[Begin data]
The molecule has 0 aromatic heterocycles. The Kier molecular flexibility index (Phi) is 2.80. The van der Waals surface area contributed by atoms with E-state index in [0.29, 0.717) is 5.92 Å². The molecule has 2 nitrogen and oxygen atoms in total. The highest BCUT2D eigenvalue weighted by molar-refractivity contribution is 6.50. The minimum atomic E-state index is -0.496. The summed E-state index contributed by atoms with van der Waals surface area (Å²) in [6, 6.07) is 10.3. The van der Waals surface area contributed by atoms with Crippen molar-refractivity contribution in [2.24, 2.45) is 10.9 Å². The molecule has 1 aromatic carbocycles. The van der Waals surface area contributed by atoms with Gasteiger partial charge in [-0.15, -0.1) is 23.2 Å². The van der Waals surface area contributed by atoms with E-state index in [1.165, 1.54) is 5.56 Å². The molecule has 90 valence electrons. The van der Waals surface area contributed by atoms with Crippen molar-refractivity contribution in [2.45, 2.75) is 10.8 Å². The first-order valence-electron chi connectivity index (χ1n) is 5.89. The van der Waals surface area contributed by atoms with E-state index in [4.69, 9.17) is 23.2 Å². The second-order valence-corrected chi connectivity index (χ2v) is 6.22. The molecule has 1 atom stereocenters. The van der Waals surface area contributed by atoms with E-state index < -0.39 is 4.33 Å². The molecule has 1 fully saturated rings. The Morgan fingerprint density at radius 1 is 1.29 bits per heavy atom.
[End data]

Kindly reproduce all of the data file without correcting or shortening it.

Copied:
The molecule has 0 aromatic heterocycles. The Kier molecular flexibility index (Phi) is 2.80. The van der Waals surface area contributed by atoms with E-state index in [0.29, 0.717) is 5.92 Å². The molecule has 2 nitrogen and oxygen atoms in total. The highest BCUT2D eigenvalue weighted by molar-refractivity contribution is 6.50. The minimum atomic E-state index is -0.496. The summed E-state index contributed by atoms with van der Waals surface area (Å²) in [6, 6.07) is 10.3. The van der Waals surface area contributed by atoms with Crippen molar-refractivity contribution in [2.24, 2.45) is 10.9 Å². The molecule has 1 aromatic carbocycles. The van der Waals surface area contributed by atoms with Gasteiger partial charge in [-0.15, -0.1) is 23.2 Å². The van der Waals surface area contributed by atoms with E-state index in [1.165, 1.54) is 5.56 Å². The molecule has 90 valence electrons. The van der Waals surface area contributed by atoms with Crippen molar-refractivity contribution in [2.45, 2.75) is 10.8 Å². The first-order valence-electron chi connectivity index (χ1n) is 5.89. The van der Waals surface area contributed by atoms with E-state index in [4.69, 9.17) is 23.2 Å². The second-order valence-corrected chi connectivity index (χ2v) is 6.22. The molecule has 1 atom stereocenters. The van der Waals surface area contributed by atoms with E-state index < -0.39 is 4.33 Å². The molecule has 1 fully saturated rings. The Morgan fingerprint density at radius 1 is 1.29 bits per heavy atom.